Sunday, our first official day in India, we were awoken by the phone ringing at 8:30am. It was the front desk asking if we wanted breakfast. Kathleen answered and in a half-asleep stupor said, “no thanks.” About half an hour later, we realized we did want breakfast, so we walked down the hall to the desk to ask about getting some.
The breakfast comes from the restaurant downstairs, and they deliver to the room. The guys at the desk don’t speak much English, but said something about an omelette and coffee, and we said, “yes please.” The next words we understood were “Indian breakfast,” and we just nodded and said, “oh, ok.” Twenty minutes later, there was a knock on the door and a delivery of 2 omelettes, a thermos full of coffee and 2 trays with soup, bread and rice. The latter was the Indian breakfast. We tried it all and liked it, so we ended up eating 2 breakfasts, I guess.
At about 10am, we heard Ramji in the hall. He was organizing a shopping trip, but they were leaving at 11am, and we had to be back and ready for the Mehendi ceremony at 2pm. We decided to forego shopping and just hang out since we’d had such an exhausting day and long night on Saturday.
One thing we’ve quickly learned about Indian culture is that time means absolutely nothing. It’s worse than any “island time” or any Latin American country I’ve visited. As Ramji was leaving, the “be ready” time suddenly changed from 2pm to 3pm. Then when we were ready at 3pm, our rides didn’t show up until 4pm. Then we went to Ramji’s family’s house (which was so fun to see! but not at all in the plans) before going to the Mehendi party.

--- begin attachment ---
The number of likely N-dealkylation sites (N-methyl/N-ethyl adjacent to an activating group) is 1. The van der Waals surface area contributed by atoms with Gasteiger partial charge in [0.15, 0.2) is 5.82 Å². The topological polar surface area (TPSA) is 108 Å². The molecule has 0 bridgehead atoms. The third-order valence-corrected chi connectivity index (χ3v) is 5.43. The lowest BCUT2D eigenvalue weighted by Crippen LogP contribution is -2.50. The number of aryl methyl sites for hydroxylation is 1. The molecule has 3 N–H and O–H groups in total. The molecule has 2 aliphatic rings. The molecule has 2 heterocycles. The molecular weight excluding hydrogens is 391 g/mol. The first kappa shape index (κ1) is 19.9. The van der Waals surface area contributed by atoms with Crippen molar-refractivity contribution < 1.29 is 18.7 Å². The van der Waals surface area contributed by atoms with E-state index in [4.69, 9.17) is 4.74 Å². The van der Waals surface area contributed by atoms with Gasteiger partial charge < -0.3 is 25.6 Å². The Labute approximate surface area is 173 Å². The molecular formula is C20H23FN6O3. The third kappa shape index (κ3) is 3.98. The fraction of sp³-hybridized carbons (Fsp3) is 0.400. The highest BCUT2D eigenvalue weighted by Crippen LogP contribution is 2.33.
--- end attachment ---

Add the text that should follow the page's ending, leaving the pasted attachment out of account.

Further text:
Anyways, after breakfast we met up with Diego, Kara, Dima and Rachel. Diego and Dima are friends from UF Tennis Club. Kara and Kathleen were roommates at UF, but now she and Diego are dating. Rachel is Dima’s girlfriend from Denver. (Whitney, another tennis club friend is here too, but went shopping).
The wedding guests from the States are staying at 2 country clubs next door to each other. We’re at the Boat Club and Archana’s guests are at the Alumni Club. The Alumni club has some red clay tennis courts, so we borrowed Ramji’s racquets and decided to play. The club was preparing for a match later in the day, though, so the court was closed. Instead we found a ping-pong table and played that for a while, but it just made us want to play tennis more.
We did some exploring and found a gym, but right after we walked in, somebody came and told us we couldn’t be there. We showed him a card saying we were Ramji’s guests, but he just said “Boat Club - no. Please come.” And made us follow him back to the front desk. Then he got on the phone for a while and we had no idea what was going on. I don’t know why he didn’t just tell us to leave. Luckily, Ramji showed up while we were detained and explained the situation. We thought we could go back and forth between the two clubs since we are all in the same party, but that was wrong. Only the people staying at the Alumni Club could use the Alumni Club facilities. Since we couldn’t use the gym, we decided to eat instead.
We went back to the Boat Club for lunch, and ordered a huge amount of food for us all to share. We had a ton of food, and it was all delicious, and the bill came out to about $30 for the six of us, including 2 pitchers of beer. We love the Boat Club!